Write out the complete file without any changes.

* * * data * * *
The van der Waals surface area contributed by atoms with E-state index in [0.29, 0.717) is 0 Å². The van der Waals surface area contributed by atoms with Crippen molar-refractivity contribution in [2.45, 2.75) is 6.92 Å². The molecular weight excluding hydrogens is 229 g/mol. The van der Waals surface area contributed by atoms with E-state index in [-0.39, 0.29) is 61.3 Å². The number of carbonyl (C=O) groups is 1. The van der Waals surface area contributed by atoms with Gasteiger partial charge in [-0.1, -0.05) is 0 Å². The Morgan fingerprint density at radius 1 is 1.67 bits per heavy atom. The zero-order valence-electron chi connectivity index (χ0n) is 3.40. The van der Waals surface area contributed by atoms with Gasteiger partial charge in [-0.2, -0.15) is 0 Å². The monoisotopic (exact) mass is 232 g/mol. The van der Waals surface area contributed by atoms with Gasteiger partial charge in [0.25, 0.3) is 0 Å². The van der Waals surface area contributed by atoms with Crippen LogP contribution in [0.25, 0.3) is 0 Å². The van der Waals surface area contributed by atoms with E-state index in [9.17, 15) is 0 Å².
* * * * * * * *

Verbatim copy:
The van der Waals surface area contributed by atoms with E-state index in [0.29, 0.717) is 0 Å². The van der Waals surface area contributed by atoms with Crippen molar-refractivity contribution in [2.45, 2.75) is 6.92 Å². The molecular weight excluding hydrogens is 229 g/mol. The van der Waals surface area contributed by atoms with E-state index in [-0.39, 0.29) is 61.3 Å². The number of carbonyl (C=O) groups is 1. The van der Waals surface area contributed by atoms with Gasteiger partial charge in [-0.1, -0.05) is 0 Å². The Morgan fingerprint density at radius 1 is 1.67 bits per heavy atom. The zero-order valence-electron chi connectivity index (χ0n) is 3.40. The van der Waals surface area contributed by atoms with Gasteiger partial charge in [-0.2, -0.15) is 0 Å². The monoisotopic (exact) mass is 232 g/mol. The van der Waals surface area contributed by atoms with Gasteiger partial charge in [0.25, 0.3) is 0 Å². The van der Waals surface area contributed by atoms with Crippen LogP contribution in [0.25, 0.3) is 0 Å². The van der Waals surface area contributed by atoms with E-state index in [9.17, 15) is 0 Å².